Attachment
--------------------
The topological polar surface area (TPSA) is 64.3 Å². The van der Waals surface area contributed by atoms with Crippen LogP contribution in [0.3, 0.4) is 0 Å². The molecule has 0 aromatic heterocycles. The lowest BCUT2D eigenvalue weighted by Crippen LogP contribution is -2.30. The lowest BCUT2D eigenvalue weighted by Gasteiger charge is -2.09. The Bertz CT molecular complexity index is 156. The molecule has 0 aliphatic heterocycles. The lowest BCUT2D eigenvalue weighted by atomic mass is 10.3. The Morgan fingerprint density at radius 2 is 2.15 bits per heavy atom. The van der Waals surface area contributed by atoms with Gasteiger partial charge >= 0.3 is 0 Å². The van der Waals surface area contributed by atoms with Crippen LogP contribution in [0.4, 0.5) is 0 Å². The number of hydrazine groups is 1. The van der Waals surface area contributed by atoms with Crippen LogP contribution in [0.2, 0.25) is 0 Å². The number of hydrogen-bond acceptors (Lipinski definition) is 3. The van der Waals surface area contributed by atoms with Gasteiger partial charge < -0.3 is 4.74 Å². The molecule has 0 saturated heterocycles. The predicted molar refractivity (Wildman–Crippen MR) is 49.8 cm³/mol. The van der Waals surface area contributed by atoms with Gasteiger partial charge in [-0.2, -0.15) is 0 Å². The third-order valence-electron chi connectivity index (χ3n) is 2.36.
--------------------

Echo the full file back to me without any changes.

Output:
The topological polar surface area (TPSA) is 64.3 Å². The van der Waals surface area contributed by atoms with Crippen LogP contribution in [0.3, 0.4) is 0 Å². The molecule has 0 aromatic heterocycles. The lowest BCUT2D eigenvalue weighted by Crippen LogP contribution is -2.30. The lowest BCUT2D eigenvalue weighted by Gasteiger charge is -2.09. The Bertz CT molecular complexity index is 156. The molecule has 0 aliphatic heterocycles. The lowest BCUT2D eigenvalue weighted by atomic mass is 10.3. The Morgan fingerprint density at radius 2 is 2.15 bits per heavy atom. The van der Waals surface area contributed by atoms with Gasteiger partial charge >= 0.3 is 0 Å². The van der Waals surface area contributed by atoms with Crippen LogP contribution in [0.4, 0.5) is 0 Å². The number of hydrazine groups is 1. The van der Waals surface area contributed by atoms with Crippen LogP contribution in [0.2, 0.25) is 0 Å². The number of hydrogen-bond acceptors (Lipinski definition) is 3. The van der Waals surface area contributed by atoms with Gasteiger partial charge < -0.3 is 4.74 Å². The molecule has 0 saturated heterocycles. The predicted molar refractivity (Wildman–Crippen MR) is 49.8 cm³/mol. The van der Waals surface area contributed by atoms with Gasteiger partial charge in [-0.2, -0.15) is 0 Å². The third-order valence-electron chi connectivity index (χ3n) is 2.36.